When dealing with unemployment insurance, you know the basics, including what allows a former employee to qualify. The basic principle is they must be let go at no fault of their own, which is easy enough to understand. Employees who are laid off or let go due to downsizing are easy approvals for unemployment benefits. But what about those who quit? Read more
It’s tax season! This is a busy time for both employers and employees alike as information is gathered, and taxes are filed in conjunction with both federal and state laws. It’s also the perfect time to discuss the unemployment insurance taxes and unemployment claims in tax season.
Start with the basics: Unemployment insurance is paid through employer taxes.
As an employer, you pay federal taxes quarterly based on the number of employees you have and federal tax rates. This money goes into the unemployment insurance fund that assists out-of-work employees. In order to qualify for this money, your former employees must have been let go at no fault of their own, including being laid off.
This system was set up with the Social Security Act in 1935 to avoid some of the devastation workers faced during the 1930s Great Depression in the United States. As unemployment rates rose, there was no way for people to make money, leaving many in poverty. With the Federal Unemployment Tax Act (FUTA), a contingency system was developed. There is also State Unemployment Tax Act (SUTA), and each state has its own system and rates in place.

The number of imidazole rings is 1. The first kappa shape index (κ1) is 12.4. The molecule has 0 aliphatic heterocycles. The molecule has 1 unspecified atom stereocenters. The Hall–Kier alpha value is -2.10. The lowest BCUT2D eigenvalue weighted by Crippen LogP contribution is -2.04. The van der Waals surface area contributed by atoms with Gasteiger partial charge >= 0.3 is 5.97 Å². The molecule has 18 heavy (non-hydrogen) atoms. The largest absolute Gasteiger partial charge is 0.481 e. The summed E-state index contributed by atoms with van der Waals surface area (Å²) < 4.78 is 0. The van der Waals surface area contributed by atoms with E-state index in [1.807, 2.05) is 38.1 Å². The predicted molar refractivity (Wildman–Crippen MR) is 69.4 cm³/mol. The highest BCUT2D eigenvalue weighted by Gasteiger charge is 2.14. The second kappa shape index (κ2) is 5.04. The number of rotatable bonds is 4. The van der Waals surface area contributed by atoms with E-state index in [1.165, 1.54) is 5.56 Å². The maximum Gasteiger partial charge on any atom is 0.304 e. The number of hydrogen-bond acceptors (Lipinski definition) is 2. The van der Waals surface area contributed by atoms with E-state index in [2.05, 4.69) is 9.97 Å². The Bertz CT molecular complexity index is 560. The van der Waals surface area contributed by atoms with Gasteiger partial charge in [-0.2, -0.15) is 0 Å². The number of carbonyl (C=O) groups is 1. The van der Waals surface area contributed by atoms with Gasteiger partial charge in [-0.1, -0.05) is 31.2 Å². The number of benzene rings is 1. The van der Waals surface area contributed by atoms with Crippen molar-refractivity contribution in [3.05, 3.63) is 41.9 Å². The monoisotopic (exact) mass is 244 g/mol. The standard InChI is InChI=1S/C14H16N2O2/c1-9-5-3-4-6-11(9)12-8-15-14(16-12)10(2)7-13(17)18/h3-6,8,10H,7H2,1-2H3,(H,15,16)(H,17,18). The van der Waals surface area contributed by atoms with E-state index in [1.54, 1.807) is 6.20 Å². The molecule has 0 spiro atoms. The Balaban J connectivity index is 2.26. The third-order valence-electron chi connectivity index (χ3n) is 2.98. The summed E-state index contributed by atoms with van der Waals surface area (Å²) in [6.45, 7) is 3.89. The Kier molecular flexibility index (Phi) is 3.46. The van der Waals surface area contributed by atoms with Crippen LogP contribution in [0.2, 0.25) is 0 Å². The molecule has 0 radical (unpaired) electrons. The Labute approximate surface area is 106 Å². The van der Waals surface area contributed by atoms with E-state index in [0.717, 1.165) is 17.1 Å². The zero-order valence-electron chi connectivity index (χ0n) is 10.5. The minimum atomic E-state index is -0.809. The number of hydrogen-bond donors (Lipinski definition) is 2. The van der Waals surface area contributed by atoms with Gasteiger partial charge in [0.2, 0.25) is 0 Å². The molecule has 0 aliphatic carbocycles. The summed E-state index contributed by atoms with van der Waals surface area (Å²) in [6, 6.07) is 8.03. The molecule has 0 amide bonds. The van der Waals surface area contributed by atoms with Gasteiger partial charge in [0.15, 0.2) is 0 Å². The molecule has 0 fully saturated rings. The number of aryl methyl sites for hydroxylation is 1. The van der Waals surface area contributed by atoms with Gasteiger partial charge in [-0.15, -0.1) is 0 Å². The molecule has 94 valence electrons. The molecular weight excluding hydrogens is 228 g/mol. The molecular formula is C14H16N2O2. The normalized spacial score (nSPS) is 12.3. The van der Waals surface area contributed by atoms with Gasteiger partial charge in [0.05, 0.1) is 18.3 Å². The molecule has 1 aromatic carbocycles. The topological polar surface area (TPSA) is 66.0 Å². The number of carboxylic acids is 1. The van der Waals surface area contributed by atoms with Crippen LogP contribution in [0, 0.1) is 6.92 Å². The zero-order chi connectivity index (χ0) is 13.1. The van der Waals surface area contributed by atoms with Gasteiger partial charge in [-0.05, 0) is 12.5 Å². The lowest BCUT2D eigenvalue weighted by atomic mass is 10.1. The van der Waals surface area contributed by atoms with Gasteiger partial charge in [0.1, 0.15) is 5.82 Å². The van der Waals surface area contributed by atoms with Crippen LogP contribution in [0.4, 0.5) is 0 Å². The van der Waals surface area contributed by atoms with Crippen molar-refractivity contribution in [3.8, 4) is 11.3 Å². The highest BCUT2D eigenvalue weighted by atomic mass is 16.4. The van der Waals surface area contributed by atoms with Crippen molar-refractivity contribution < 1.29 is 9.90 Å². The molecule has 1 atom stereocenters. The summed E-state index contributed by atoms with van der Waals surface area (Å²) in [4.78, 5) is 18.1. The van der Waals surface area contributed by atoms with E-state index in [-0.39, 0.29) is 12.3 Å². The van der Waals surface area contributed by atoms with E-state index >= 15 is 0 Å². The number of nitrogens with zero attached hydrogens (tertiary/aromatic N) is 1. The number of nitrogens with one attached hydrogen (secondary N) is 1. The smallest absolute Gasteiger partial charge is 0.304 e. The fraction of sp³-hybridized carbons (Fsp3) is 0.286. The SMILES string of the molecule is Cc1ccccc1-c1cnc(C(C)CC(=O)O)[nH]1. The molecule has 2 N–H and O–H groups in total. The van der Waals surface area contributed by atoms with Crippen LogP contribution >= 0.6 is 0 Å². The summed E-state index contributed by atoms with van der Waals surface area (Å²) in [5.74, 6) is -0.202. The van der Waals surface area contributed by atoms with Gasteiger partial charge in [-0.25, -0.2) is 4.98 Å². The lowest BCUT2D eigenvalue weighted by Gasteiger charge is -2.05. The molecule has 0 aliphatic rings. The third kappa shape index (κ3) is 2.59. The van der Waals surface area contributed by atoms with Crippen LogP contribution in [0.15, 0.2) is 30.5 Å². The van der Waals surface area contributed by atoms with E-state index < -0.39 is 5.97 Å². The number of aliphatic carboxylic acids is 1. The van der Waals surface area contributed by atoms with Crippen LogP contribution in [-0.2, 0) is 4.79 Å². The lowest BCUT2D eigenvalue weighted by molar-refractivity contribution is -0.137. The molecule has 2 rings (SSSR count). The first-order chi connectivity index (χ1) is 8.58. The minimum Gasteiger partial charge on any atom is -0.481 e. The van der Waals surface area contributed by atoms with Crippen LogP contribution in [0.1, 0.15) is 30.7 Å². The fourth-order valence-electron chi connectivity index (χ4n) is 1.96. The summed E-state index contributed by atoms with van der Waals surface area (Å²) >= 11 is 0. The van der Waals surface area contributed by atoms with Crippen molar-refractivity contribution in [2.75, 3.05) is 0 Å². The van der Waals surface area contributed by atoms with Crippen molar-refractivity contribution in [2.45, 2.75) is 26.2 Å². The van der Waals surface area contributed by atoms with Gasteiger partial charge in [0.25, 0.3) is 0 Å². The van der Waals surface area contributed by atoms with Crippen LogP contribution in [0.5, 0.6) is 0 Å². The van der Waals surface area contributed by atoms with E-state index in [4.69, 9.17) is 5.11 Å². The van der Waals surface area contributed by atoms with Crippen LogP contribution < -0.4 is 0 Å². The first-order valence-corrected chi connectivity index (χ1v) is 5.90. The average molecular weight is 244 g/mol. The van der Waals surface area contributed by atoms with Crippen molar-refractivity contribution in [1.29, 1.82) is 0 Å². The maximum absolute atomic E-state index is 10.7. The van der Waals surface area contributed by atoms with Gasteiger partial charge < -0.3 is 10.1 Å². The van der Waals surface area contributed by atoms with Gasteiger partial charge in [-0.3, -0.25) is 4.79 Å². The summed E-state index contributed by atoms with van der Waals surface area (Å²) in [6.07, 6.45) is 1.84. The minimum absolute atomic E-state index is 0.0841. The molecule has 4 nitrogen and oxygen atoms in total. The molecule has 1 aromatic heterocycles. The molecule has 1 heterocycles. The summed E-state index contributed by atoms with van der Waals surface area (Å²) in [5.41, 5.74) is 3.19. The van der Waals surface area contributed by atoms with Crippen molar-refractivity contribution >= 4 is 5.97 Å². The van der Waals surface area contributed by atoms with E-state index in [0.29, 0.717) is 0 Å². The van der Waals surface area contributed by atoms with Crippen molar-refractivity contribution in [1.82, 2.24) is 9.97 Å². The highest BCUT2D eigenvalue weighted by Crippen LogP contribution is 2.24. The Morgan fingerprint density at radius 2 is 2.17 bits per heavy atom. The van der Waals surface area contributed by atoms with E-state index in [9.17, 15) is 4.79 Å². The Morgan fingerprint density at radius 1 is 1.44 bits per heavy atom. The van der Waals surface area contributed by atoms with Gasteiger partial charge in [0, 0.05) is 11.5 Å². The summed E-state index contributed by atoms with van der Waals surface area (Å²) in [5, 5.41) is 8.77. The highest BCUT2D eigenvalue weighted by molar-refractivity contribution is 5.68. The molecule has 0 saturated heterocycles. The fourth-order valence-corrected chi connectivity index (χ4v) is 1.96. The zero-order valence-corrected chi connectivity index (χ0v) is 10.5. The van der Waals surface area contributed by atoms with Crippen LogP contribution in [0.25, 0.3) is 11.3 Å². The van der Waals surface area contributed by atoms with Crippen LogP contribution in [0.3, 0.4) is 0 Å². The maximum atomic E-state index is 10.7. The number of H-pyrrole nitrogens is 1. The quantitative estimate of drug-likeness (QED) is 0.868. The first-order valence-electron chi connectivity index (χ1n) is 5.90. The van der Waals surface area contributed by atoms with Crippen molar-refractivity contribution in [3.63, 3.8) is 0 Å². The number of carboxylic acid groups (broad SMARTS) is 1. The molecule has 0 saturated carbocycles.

Reporting taxes: When does my company report FUTA tax to the IRS?
When you’re gathering other tax documents before January 31, make sure you don’t miss Form 940. This is where you will calculate the taxes you paid in the previous year, as well as what you owe now. Both the completed form and remaining balance is due by January 31.
Unemployment benefits recipients: Do I have to provide tax documents to them?
Because unemployment insurance is a form of income, it must be reported when filing taxes. The recipients of such benefits receive an IRS Form 1099-G from their state unemployment division, which means you are not involved with the process.
Still have unemployment tax questions?
This ultimate guide is still just the tip of the iceberg when it comes to the comprehensive world of unemployment insurance. Fortunately, there are TPAs out there to not only assist with managing your UI claims but help you throughout the year with things like taxes and the like. Contact Unemployment Tracker today to get the UI help you need!